You can be on Entrepreneur’s cover!

Disorganized Offices Can Create Safety Hazards Five tips on how to clean up your act and turn a messy office into a safe haven.

entrepreneur daily

Is a disorganized office putting you in danger? Piles of paper, dangling cords and stacks of newspapers may seem harmless, but are they really? Here are five ways to increase your home office safety (and get better organized, too).

1. Store magazines, newsletters and other reading material in stacking bins or crates that stack on the floor. By keeping this information in one place, you'll save time looking for the information you need. Safety reason: You won't trip over magazines and risk breaking a limb.

2. Set up your office logically. Your fax supplies should be near your fax machine, computer manuals near your computer and your electronic equipment on an ergonomically correct computer workstation. Leave plenty of room for extra chairs if clients visit your office, and avoid blocking space heaters and vents with furniture. Safety reason: Crowding is a fire hazard, bruise-inducer and stress-inducer due to lack of space. Blocked space heaters and even halogen lamps can overheat and cause a fire. Finally, poor air circulation due to blocked vents can make you sick.

3. Create a "work circle" while sitting at your desk or computer workstation. Within that circle, keep frequently used equipment and supplies. Anything used less frequently than once a week should be stored on a secondary work surface or a nearby shelf. Safety reason: You'll avoid straining your back and muscles reaching for frequently used items.

4. Use the right products for the right tasks. A wrist rest with sections for pens, pencils and other supplies keeps everything you use often within reach and reduces the likelihood of carpal tunnel syndrome. Use an ergonomically correct chair and a desk that's at the right height for your keyboard. Safety reason: You'll avoid fatigue and repetitive stress injuries, and you'll keep your productivity high.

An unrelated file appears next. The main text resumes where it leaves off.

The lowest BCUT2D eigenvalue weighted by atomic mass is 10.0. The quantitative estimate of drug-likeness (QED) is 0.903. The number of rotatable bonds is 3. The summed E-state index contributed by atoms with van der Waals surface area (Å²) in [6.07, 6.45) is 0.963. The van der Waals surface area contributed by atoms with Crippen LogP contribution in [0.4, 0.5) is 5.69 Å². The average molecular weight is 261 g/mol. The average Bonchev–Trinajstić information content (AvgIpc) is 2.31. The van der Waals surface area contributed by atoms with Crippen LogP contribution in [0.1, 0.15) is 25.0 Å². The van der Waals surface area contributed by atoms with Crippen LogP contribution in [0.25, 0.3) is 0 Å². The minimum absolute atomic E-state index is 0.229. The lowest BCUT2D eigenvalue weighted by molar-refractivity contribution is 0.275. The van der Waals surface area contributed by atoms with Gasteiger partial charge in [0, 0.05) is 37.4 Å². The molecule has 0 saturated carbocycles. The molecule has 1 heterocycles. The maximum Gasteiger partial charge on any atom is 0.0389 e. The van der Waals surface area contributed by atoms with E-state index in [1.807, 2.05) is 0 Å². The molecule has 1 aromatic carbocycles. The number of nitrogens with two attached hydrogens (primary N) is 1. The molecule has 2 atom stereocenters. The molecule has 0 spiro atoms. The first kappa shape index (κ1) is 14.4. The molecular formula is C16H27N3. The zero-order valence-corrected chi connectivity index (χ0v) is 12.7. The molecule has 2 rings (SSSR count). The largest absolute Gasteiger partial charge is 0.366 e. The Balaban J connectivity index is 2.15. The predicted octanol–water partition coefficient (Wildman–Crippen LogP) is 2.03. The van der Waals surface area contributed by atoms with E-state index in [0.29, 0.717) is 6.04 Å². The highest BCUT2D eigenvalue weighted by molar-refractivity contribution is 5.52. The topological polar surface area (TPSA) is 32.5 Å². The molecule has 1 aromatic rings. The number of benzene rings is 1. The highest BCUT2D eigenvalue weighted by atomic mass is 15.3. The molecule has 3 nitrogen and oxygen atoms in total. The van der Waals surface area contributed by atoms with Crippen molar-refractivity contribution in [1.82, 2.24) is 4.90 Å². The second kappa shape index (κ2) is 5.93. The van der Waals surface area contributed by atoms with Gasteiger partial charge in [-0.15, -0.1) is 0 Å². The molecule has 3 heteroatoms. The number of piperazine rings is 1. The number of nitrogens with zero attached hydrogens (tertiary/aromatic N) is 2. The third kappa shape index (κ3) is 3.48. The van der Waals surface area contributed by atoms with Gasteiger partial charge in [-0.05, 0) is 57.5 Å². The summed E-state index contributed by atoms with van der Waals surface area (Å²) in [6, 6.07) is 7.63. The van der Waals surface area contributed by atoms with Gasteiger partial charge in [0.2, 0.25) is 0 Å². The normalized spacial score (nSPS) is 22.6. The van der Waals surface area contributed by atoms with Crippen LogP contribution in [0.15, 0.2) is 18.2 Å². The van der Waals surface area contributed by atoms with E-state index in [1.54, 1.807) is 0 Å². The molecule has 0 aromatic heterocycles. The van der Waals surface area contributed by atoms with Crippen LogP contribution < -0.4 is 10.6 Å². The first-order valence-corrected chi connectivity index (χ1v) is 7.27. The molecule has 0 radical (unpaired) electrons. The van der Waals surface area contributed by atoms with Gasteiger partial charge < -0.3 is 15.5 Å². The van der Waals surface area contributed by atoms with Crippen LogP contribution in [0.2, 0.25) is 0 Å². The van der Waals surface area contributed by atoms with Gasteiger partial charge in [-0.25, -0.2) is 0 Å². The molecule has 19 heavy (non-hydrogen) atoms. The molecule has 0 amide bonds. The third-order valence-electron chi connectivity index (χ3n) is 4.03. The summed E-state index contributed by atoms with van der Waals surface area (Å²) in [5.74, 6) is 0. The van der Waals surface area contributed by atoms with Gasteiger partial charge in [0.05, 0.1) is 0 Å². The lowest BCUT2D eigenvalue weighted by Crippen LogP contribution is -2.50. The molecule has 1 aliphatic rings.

5. Bundle your computer, printer and other electronic cords with a strong, plastic tie, or place them inside a long tube with a slit cut lengthwise. If you move your equipment often, use colored stickers to match one end of the cord to the slot where it belongs on your CPU. Safety reason: You won't trip over loose cords.

Want to be an Entrepreneur Leadership Network contributor? Apply now to join.

Business News

A Look Inside the Company That Is Making $500 Million a Year Serving Italian Beef Sandwiches Made Famous by 'The Bear'

Portillo's CEO Michael Osanloo shares his secret to keeping hungry customers coming back again and again. (Hint: It requires a lot of napkins.)

Business News

A Non-Profit Newspaper Published a Column Criticizing Facebook. Then Meta Blocked All of Its Posts.

Facebook's communications chief said that the posts were removed because of "a mistaken security issue."

Business News

Elon Musk Reveals When Tesla Will Release Its First Robotaxi

Tesla's CEO says the fully autonomous Tesla taxi is arriving soon — in 122 days.

Business News

Walmart Shoppers May Be Eligible for $500 After Settlement

Walmart shoppers who purchased weighted goods or bagged citrus in the U.S. or Puerto Rico from late 2018 through early 2024 might be eligible for a share of a $45 million settlement.

Business Ideas

63 Small Business Ideas to Start in 2024

We put together a list of the best, most profitable small business ideas for entrepreneurs to pursue in 2024.

Business News

OpenAI Reportedly Used More Than a Million Hours of YouTube Videos to Train Its Latest AI Model

YouTube CEO Neal Mohan said last week that if OpenAI used YouTube videos to train text-to-video generator Sora, that would be a "clear violation" of the terms of use.